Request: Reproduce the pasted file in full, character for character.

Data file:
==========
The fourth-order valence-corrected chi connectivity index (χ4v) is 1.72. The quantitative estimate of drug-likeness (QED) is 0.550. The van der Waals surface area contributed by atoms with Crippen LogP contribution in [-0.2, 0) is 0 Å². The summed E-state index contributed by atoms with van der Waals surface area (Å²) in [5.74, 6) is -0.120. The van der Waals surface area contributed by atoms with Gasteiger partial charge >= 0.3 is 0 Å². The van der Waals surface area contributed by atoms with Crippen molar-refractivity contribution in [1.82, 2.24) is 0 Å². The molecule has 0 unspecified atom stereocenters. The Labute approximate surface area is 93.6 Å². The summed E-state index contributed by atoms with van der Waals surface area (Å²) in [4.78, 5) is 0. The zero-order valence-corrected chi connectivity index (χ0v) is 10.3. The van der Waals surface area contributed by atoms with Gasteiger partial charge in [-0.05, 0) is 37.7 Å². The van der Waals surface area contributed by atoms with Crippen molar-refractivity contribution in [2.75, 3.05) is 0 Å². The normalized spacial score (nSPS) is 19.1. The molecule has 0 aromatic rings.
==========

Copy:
The fourth-order valence-corrected chi connectivity index (χ4v) is 1.72. The quantitative estimate of drug-likeness (QED) is 0.550. The van der Waals surface area contributed by atoms with Crippen LogP contribution in [-0.2, 0) is 0 Å². The summed E-state index contributed by atoms with van der Waals surface area (Å²) in [5.74, 6) is -0.120. The van der Waals surface area contributed by atoms with Gasteiger partial charge >= 0.3 is 0 Å². The van der Waals surface area contributed by atoms with Crippen molar-refractivity contribution in [1.82, 2.24) is 0 Å². The molecule has 0 unspecified atom stereocenters. The Labute approximate surface area is 93.6 Å². The summed E-state index contributed by atoms with van der Waals surface area (Å²) in [4.78, 5) is 0. The zero-order valence-corrected chi connectivity index (χ0v) is 10.3. The van der Waals surface area contributed by atoms with Gasteiger partial charge in [-0.05, 0) is 37.7 Å². The van der Waals surface area contributed by atoms with Crippen molar-refractivity contribution in [2.75, 3.05) is 0 Å². The normalized spacial score (nSPS) is 19.1. The molecule has 0 aromatic rings.